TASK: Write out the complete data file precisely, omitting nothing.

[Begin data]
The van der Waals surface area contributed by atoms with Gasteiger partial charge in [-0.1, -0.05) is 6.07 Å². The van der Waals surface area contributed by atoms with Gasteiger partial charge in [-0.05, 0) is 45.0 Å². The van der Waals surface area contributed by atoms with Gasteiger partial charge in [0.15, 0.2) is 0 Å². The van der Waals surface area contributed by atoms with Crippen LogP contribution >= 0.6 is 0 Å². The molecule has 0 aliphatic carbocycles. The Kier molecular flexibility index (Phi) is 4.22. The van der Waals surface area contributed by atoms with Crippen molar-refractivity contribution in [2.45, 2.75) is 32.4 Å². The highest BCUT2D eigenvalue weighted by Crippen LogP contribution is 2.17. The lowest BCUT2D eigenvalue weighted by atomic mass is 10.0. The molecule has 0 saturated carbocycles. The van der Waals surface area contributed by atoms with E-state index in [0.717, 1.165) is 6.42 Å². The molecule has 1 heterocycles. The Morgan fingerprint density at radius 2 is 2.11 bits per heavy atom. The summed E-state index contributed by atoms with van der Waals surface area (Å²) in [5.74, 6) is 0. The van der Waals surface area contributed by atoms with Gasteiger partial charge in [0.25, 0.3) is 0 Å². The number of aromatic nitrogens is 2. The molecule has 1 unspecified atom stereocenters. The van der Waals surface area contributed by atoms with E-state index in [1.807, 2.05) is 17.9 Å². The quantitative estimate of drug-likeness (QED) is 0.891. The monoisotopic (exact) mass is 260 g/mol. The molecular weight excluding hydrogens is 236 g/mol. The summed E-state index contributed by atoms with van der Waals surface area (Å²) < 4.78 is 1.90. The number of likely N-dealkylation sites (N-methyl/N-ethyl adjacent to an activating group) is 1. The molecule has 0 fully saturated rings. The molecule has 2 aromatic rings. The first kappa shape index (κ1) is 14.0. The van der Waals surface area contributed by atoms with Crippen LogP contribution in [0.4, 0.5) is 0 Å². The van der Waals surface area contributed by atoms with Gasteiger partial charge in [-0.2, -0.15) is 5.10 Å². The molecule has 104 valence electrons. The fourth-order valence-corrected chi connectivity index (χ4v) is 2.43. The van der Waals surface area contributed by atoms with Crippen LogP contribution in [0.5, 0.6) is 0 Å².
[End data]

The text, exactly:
The van der Waals surface area contributed by atoms with Gasteiger partial charge in [-0.1, -0.05) is 6.07 Å². The van der Waals surface area contributed by atoms with Gasteiger partial charge in [-0.05, 0) is 45.0 Å². The van der Waals surface area contributed by atoms with Gasteiger partial charge in [0.15, 0.2) is 0 Å². The van der Waals surface area contributed by atoms with Crippen LogP contribution >= 0.6 is 0 Å². The molecule has 0 aliphatic carbocycles. The Kier molecular flexibility index (Phi) is 4.22. The van der Waals surface area contributed by atoms with Crippen molar-refractivity contribution in [2.45, 2.75) is 32.4 Å². The highest BCUT2D eigenvalue weighted by Crippen LogP contribution is 2.17. The lowest BCUT2D eigenvalue weighted by atomic mass is 10.0. The molecule has 0 saturated carbocycles. The van der Waals surface area contributed by atoms with E-state index in [0.717, 1.165) is 6.42 Å². The molecule has 1 heterocycles. The Morgan fingerprint density at radius 2 is 2.11 bits per heavy atom. The summed E-state index contributed by atoms with van der Waals surface area (Å²) in [5.74, 6) is 0. The van der Waals surface area contributed by atoms with Gasteiger partial charge in [0.25, 0.3) is 0 Å². The number of aromatic nitrogens is 2. The molecule has 1 unspecified atom stereocenters. The van der Waals surface area contributed by atoms with E-state index in [1.807, 2.05) is 17.9 Å². The quantitative estimate of drug-likeness (QED) is 0.891. The monoisotopic (exact) mass is 260 g/mol. The molecular weight excluding hydrogens is 236 g/mol. The summed E-state index contributed by atoms with van der Waals surface area (Å²) < 4.78 is 1.90. The number of likely N-dealkylation sites (N-methyl/N-ethyl adjacent to an activating group) is 1. The molecule has 0 fully saturated rings. The molecule has 2 aromatic rings. The first kappa shape index (κ1) is 14.0. The van der Waals surface area contributed by atoms with Crippen LogP contribution in [0.4, 0.5) is 0 Å². The van der Waals surface area contributed by atoms with Gasteiger partial charge in [-0.2, -0.15) is 5.10 Å². The molecule has 104 valence electrons. The fourth-order valence-corrected chi connectivity index (χ4v) is 2.43. The van der Waals surface area contributed by atoms with Crippen LogP contribution in [0.5, 0.6) is 0 Å².